Securely-attached children: Free exploration and happiness upon mother’s return.
The securely-attached child explores the room freely when Mom is present. He may be distressed when his mother leaves, and he explores less when she is absent. But he is happy when she returns. If he cries, he approaches his mother and holds her tightly. He is comforted by being held, and, once comforted, he is soon ready to resume his independent exploration of the world. His mother is responsive to his needs. As a result, he knows he can depend on her when he is under stress (Ainsworth et al 1978).
Avoidant-insecure children: Little exploration and little emotional response to mother
The avoidant-insecure child doesn’t explore much, and he doesn’t show much emotion when his mother leaves. He shows no preference for his mother over a complete stranger. And, when his mother returns, he tends to avoid or ignore her (Ainsworth et al 1978).
Resistant-insecure (or “ambivalent”) children: Little exploration, great separation anxiety, and ambivalent response to mother upon her return.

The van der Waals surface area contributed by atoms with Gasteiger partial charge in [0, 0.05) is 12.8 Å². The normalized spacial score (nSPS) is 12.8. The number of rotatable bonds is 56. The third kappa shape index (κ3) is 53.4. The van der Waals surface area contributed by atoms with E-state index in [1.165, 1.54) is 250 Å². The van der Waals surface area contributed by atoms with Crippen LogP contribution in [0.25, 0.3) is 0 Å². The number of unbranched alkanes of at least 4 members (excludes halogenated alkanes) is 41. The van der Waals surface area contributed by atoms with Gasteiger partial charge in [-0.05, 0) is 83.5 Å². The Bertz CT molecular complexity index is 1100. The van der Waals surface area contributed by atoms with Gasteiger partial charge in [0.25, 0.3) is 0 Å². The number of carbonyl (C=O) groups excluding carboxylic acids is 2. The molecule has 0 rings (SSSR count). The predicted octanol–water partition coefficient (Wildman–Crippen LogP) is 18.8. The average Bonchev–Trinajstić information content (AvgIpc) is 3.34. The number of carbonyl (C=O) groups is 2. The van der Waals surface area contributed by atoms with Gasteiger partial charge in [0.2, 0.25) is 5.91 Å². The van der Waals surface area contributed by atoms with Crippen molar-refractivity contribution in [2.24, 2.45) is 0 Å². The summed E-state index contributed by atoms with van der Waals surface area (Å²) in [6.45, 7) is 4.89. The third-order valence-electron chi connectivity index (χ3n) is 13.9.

Like the avoidant child, the resistant-insecure child doesn’t explore much on her own. But unlike the avoidant child, the resistant child is wary of strangers and is very distressed when her mother leaves. When the mother returns, the resistant child is ambivalent. Although she wants to re-establish close proximity to her mother, she is also resentful—even angry—at her mother for leaving her in the first place. As a result, the resistant child may reject her mother’s advances (Ainsworth et al 1978).
Disorganized-insecure children. Little exploration and confused response to mother.
The disorganized child may exhibit a mix of avoidant and resistant behaviors. But the main theme is one of confusion and anxiety. (Main and Solomon 1986). Disorganized-insecure children are at risk for a variety of behavioral and developmental problems.
What causes insecure attachments?
Parenting behavior and parenting style
Although parenting alone doesn’t determine your child’s attachment status, it plays a very important role.
In general, secure attachments are associated with
sensitive, responsive parenting.
Insecure attachments are usually attributed to parenting styles that are less sensitive and/or less responsive: